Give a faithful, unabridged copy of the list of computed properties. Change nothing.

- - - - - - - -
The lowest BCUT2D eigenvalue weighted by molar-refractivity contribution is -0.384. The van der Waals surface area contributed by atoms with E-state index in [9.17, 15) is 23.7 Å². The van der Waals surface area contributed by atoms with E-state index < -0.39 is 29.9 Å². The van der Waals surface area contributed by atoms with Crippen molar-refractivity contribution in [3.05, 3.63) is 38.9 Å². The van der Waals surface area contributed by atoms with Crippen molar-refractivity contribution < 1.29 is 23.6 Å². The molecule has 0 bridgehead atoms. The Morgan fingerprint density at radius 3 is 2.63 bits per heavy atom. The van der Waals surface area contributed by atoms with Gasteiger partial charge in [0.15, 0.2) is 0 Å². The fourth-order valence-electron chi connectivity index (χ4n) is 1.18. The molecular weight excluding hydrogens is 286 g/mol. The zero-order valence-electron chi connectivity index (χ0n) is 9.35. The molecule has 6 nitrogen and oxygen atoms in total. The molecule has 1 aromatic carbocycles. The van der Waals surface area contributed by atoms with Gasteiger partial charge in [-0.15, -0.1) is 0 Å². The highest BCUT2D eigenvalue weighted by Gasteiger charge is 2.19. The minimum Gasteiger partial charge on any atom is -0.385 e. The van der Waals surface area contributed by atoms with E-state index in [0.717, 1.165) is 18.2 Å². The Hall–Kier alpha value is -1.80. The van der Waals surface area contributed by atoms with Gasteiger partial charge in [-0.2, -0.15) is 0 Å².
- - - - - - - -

The lowest BCUT2D eigenvalue weighted by molar-refractivity contribution is -0.384. The van der Waals surface area contributed by atoms with E-state index in [9.17, 15) is 23.7 Å². The van der Waals surface area contributed by atoms with E-state index < -0.39 is 29.9 Å². The van der Waals surface area contributed by atoms with Crippen molar-refractivity contribution in [3.05, 3.63) is 38.9 Å². The van der Waals surface area contributed by atoms with Crippen molar-refractivity contribution < 1.29 is 23.6 Å². The molecule has 0 bridgehead atoms. The Morgan fingerprint density at radius 3 is 2.63 bits per heavy atom. The van der Waals surface area contributed by atoms with Gasteiger partial charge in [0.15, 0.2) is 0 Å². The fourth-order valence-electron chi connectivity index (χ4n) is 1.18. The molecular weight excluding hydrogens is 286 g/mol. The zero-order valence-electron chi connectivity index (χ0n) is 9.35. The molecule has 6 nitrogen and oxygen atoms in total. The molecule has 1 aromatic carbocycles. The van der Waals surface area contributed by atoms with Gasteiger partial charge in [-0.15, -0.1) is 0 Å². The highest BCUT2D eigenvalue weighted by Gasteiger charge is 2.19. The minimum Gasteiger partial charge on any atom is -0.385 e. The van der Waals surface area contributed by atoms with E-state index in [0.717, 1.165) is 18.2 Å². The Hall–Kier alpha value is -1.80. The van der Waals surface area contributed by atoms with Gasteiger partial charge in [-0.2, -0.15) is 0 Å².